Tears welled up, as I thought of all the pain and rejection he must have had to endure in spreading the word of Islam. I silently wished him Allah’s blessings, ashamed of standing there, feeling so small and guilty of all the mistakes I had committed. More tears flowed as I recalled all the Sunnah I’ve known but somehow didn’t regularly follow. I stood there, making a promise to myself to read as much ahadith as I can, and to live my life as close to his teachings as possible, InshaAllah.
On his right was Abu Bakr, may Allah be pleased with him. And to his left was Omar, may Allah be pleased with him. I wished them both Allah’s blessings. What an honour it is for them both to be buried next to the Prophet, sallalahu ‘alaihi wassalam!
Sadly, I saw sisters committing grave mistakes whilst making the ziyaarat. A huge number of women started offering salaat facing the prophet’s grave. Some lifted their hands in prayer, invoking the Prophet, sallalahu ‘alaihi wassalam. Some threw themselves on the wall and started wailing. I’m surprised why the guards are allowing this sort of behaviour. Then I thought about the number of crowd coming in all the time. It’s almost impossible to control them.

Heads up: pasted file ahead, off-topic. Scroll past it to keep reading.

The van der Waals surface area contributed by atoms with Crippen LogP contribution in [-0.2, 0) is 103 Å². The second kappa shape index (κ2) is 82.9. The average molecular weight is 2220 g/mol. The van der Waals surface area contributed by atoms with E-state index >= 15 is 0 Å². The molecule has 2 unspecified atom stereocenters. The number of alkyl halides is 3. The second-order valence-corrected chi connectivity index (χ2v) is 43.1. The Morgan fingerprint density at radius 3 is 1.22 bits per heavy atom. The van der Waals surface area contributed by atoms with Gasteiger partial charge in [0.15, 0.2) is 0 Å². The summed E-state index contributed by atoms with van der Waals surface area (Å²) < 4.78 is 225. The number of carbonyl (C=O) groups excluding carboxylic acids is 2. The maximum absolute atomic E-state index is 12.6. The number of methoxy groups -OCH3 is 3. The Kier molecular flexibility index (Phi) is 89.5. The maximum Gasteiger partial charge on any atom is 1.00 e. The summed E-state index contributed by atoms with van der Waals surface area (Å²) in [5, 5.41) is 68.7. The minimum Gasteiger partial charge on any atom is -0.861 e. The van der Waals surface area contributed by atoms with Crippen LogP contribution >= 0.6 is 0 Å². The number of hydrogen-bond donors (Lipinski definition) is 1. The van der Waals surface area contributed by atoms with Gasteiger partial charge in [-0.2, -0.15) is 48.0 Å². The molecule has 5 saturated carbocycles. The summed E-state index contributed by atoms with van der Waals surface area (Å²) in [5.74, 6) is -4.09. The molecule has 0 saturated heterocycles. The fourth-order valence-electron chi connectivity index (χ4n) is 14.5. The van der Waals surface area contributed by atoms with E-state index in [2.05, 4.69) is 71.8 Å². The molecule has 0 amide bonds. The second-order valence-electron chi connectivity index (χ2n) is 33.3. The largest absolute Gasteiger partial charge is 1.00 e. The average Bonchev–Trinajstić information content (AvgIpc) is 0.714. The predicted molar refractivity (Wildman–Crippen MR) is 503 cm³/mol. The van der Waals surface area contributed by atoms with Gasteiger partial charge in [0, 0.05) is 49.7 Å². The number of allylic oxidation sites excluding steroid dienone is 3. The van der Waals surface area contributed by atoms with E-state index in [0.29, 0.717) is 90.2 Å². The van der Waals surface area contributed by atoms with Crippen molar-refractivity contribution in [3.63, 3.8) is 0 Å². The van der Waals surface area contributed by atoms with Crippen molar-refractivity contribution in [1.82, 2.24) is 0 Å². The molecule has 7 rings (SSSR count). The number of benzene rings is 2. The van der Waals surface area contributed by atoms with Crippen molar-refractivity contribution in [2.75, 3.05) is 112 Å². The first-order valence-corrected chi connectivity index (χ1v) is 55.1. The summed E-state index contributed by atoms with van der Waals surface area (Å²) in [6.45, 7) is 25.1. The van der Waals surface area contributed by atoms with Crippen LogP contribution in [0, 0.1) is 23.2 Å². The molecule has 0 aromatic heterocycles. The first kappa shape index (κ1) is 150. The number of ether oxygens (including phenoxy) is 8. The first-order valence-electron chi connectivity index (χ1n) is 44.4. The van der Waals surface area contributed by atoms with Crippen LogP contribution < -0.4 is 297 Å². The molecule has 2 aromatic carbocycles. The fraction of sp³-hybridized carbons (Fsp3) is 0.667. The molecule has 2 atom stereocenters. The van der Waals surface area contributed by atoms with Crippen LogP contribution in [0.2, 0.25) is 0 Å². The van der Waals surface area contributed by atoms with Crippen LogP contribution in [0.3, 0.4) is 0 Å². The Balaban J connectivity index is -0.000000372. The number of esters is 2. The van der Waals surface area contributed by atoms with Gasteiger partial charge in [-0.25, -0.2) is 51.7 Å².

When Mom and I made our way into the crowd towards the rawdah, the crowd got out of control in an attempt to rush in first. We were pushed badly. I wasn’t worried about myself at all; my main concern had been Mom. Also, I had promised myself prior to leaving the U.A.E. that I would never push anyone, no matter what. I would never hurt a fellow Muslim in order to fulfill a religious obligation. So I told Mom, “Let’s do this next time, InshaAllah. We’re just going to end up hurting others or getting hurt ourselves.” Then we turned around and made our way outside the masjid. Masood was able to make the ziyaarat though, as the brothers were less aggressive.
- Bring your own folding chair if you need to sit when offering salaat. You can easily buy one near the masjid, at 30 Riyals. It’s quite light weight and easy to carry around. Do not, however, leave it unattended. Someone will definitely get it.
- Bring a prayer rug or something to spread on the floor when you come in to the masjid just in time for the prayers.